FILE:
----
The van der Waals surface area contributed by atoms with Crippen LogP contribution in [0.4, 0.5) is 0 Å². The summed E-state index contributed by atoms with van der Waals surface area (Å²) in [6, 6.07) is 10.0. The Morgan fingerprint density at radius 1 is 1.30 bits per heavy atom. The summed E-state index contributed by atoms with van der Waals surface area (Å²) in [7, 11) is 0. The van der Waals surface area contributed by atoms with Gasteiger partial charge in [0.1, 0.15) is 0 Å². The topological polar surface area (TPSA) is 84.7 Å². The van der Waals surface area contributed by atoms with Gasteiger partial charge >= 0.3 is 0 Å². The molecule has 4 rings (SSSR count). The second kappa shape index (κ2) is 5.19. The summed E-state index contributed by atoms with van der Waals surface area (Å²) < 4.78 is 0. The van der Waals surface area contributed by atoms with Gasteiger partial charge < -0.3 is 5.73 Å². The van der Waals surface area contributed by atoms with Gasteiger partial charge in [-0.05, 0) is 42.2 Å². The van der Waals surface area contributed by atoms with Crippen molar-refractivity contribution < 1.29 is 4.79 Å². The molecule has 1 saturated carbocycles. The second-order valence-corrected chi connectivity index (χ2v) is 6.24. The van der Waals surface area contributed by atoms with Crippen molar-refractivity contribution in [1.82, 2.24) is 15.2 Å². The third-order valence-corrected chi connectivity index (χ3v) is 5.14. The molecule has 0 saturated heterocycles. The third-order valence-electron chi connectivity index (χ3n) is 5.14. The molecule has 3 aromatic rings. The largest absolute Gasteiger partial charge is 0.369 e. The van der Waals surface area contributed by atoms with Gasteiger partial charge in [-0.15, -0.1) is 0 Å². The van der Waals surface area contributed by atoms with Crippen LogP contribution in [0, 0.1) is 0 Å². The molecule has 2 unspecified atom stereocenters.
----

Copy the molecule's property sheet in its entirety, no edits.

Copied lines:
The van der Waals surface area contributed by atoms with Crippen LogP contribution in [0.4, 0.5) is 0 Å². The summed E-state index contributed by atoms with van der Waals surface area (Å²) in [6, 6.07) is 10.0. The Morgan fingerprint density at radius 1 is 1.30 bits per heavy atom. The summed E-state index contributed by atoms with van der Waals surface area (Å²) in [7, 11) is 0. The van der Waals surface area contributed by atoms with Gasteiger partial charge in [0.1, 0.15) is 0 Å². The topological polar surface area (TPSA) is 84.7 Å². The van der Waals surface area contributed by atoms with Gasteiger partial charge >= 0.3 is 0 Å². The molecule has 4 rings (SSSR count). The second kappa shape index (κ2) is 5.19. The summed E-state index contributed by atoms with van der Waals surface area (Å²) < 4.78 is 0. The van der Waals surface area contributed by atoms with Gasteiger partial charge < -0.3 is 5.73 Å². The van der Waals surface area contributed by atoms with Gasteiger partial charge in [-0.05, 0) is 42.2 Å². The van der Waals surface area contributed by atoms with Crippen molar-refractivity contribution < 1.29 is 4.79 Å². The molecule has 1 saturated carbocycles. The second-order valence-corrected chi connectivity index (χ2v) is 6.24. The van der Waals surface area contributed by atoms with Crippen molar-refractivity contribution in [1.82, 2.24) is 15.2 Å². The third-order valence-corrected chi connectivity index (χ3v) is 5.14. The molecule has 0 saturated heterocycles. The third-order valence-electron chi connectivity index (χ3n) is 5.14. The molecule has 3 aromatic rings. The largest absolute Gasteiger partial charge is 0.369 e. The van der Waals surface area contributed by atoms with Gasteiger partial charge in [-0.15, -0.1) is 0 Å². The van der Waals surface area contributed by atoms with Crippen LogP contribution in [0, 0.1) is 0 Å². The molecule has 2 unspecified atom stereocenters.